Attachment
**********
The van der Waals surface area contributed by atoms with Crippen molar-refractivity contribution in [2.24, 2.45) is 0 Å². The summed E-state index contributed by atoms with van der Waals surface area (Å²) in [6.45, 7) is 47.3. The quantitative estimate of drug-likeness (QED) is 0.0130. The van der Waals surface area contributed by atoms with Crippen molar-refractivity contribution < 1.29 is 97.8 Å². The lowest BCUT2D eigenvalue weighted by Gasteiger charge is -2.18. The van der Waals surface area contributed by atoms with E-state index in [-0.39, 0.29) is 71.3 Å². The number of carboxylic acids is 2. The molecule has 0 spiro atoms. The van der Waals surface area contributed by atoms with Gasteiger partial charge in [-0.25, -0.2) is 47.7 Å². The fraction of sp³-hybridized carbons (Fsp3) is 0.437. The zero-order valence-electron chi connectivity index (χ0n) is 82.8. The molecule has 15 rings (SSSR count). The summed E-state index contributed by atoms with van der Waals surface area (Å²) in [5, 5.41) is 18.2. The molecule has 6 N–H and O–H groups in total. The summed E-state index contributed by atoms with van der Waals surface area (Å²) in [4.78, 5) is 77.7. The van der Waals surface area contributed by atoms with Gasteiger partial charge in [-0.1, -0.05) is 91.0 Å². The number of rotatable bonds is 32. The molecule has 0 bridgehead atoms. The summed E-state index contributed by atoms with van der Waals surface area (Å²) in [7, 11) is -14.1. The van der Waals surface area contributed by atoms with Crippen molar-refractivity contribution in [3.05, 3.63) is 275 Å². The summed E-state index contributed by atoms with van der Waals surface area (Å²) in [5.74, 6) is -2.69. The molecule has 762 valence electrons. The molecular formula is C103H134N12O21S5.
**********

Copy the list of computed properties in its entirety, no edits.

The van der Waals surface area contributed by atoms with Crippen molar-refractivity contribution in [2.24, 2.45) is 0 Å². The summed E-state index contributed by atoms with van der Waals surface area (Å²) in [6.45, 7) is 47.3. The quantitative estimate of drug-likeness (QED) is 0.0130. The van der Waals surface area contributed by atoms with Crippen molar-refractivity contribution < 1.29 is 97.8 Å². The lowest BCUT2D eigenvalue weighted by Gasteiger charge is -2.18. The van der Waals surface area contributed by atoms with E-state index in [-0.39, 0.29) is 71.3 Å². The number of carboxylic acids is 2. The molecule has 0 spiro atoms. The van der Waals surface area contributed by atoms with Gasteiger partial charge in [-0.25, -0.2) is 47.7 Å². The fraction of sp³-hybridized carbons (Fsp3) is 0.437. The zero-order valence-electron chi connectivity index (χ0n) is 82.8. The molecule has 15 rings (SSSR count). The summed E-state index contributed by atoms with van der Waals surface area (Å²) in [5, 5.41) is 18.2. The molecule has 6 N–H and O–H groups in total. The summed E-state index contributed by atoms with van der Waals surface area (Å²) in [4.78, 5) is 77.7. The van der Waals surface area contributed by atoms with Gasteiger partial charge in [-0.1, -0.05) is 91.0 Å². The number of rotatable bonds is 32. The molecule has 0 bridgehead atoms. The summed E-state index contributed by atoms with van der Waals surface area (Å²) in [7, 11) is -14.1. The van der Waals surface area contributed by atoms with Crippen molar-refractivity contribution in [3.05, 3.63) is 275 Å². The summed E-state index contributed by atoms with van der Waals surface area (Å²) in [5.74, 6) is -2.69. The molecule has 762 valence electrons. The molecular formula is C103H134N12O21S5.